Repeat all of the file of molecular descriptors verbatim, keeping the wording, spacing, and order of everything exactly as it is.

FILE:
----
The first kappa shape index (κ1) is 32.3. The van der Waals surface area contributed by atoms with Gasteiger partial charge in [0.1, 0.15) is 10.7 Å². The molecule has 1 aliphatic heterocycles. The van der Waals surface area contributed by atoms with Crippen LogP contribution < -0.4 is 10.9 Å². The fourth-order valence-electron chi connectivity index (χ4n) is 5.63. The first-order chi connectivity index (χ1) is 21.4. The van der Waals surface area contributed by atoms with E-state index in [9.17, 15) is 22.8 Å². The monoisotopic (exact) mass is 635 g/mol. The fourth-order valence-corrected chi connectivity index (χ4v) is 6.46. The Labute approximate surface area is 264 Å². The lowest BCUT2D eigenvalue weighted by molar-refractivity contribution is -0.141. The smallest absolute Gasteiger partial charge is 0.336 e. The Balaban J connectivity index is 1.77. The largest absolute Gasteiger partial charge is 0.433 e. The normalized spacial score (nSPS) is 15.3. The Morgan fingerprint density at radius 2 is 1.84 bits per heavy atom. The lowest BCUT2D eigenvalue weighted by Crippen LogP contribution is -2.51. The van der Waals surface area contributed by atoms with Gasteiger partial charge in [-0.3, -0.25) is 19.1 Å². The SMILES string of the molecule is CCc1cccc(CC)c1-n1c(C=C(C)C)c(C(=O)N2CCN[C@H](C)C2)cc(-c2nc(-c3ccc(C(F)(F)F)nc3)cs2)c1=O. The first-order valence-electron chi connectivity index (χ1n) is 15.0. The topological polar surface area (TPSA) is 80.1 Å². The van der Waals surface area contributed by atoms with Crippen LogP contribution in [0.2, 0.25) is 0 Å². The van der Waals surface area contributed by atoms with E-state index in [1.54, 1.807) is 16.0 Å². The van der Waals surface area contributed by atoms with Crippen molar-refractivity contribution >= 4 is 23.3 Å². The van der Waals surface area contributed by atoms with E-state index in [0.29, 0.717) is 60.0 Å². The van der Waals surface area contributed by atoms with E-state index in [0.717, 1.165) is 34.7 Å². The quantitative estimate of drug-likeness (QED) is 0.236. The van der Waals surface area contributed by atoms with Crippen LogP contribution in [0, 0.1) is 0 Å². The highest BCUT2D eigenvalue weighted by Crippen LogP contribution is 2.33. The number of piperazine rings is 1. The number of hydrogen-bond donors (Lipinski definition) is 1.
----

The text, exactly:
The first kappa shape index (κ1) is 32.3. The van der Waals surface area contributed by atoms with Gasteiger partial charge in [0.1, 0.15) is 10.7 Å². The molecule has 1 aliphatic heterocycles. The van der Waals surface area contributed by atoms with Crippen LogP contribution < -0.4 is 10.9 Å². The fourth-order valence-electron chi connectivity index (χ4n) is 5.63. The first-order chi connectivity index (χ1) is 21.4. The van der Waals surface area contributed by atoms with E-state index in [9.17, 15) is 22.8 Å². The monoisotopic (exact) mass is 635 g/mol. The fourth-order valence-corrected chi connectivity index (χ4v) is 6.46. The Labute approximate surface area is 264 Å². The lowest BCUT2D eigenvalue weighted by molar-refractivity contribution is -0.141. The smallest absolute Gasteiger partial charge is 0.336 e. The Balaban J connectivity index is 1.77. The largest absolute Gasteiger partial charge is 0.433 e. The normalized spacial score (nSPS) is 15.3. The Morgan fingerprint density at radius 2 is 1.84 bits per heavy atom. The lowest BCUT2D eigenvalue weighted by Crippen LogP contribution is -2.51. The van der Waals surface area contributed by atoms with Gasteiger partial charge in [-0.3, -0.25) is 19.1 Å². The SMILES string of the molecule is CCc1cccc(CC)c1-n1c(C=C(C)C)c(C(=O)N2CCN[C@H](C)C2)cc(-c2nc(-c3ccc(C(F)(F)F)nc3)cs2)c1=O. The first-order valence-electron chi connectivity index (χ1n) is 15.0. The topological polar surface area (TPSA) is 80.1 Å². The van der Waals surface area contributed by atoms with Crippen LogP contribution in [0.2, 0.25) is 0 Å². The van der Waals surface area contributed by atoms with E-state index in [1.54, 1.807) is 16.0 Å². The van der Waals surface area contributed by atoms with Crippen molar-refractivity contribution >= 4 is 23.3 Å². The van der Waals surface area contributed by atoms with E-state index in [0.29, 0.717) is 60.0 Å². The van der Waals surface area contributed by atoms with E-state index in [0.717, 1.165) is 34.7 Å². The quantitative estimate of drug-likeness (QED) is 0.236. The van der Waals surface area contributed by atoms with Crippen LogP contribution in [0, 0.1) is 0 Å². The highest BCUT2D eigenvalue weighted by Crippen LogP contribution is 2.33. The number of piperazine rings is 1. The number of hydrogen-bond donors (Lipinski definition) is 1.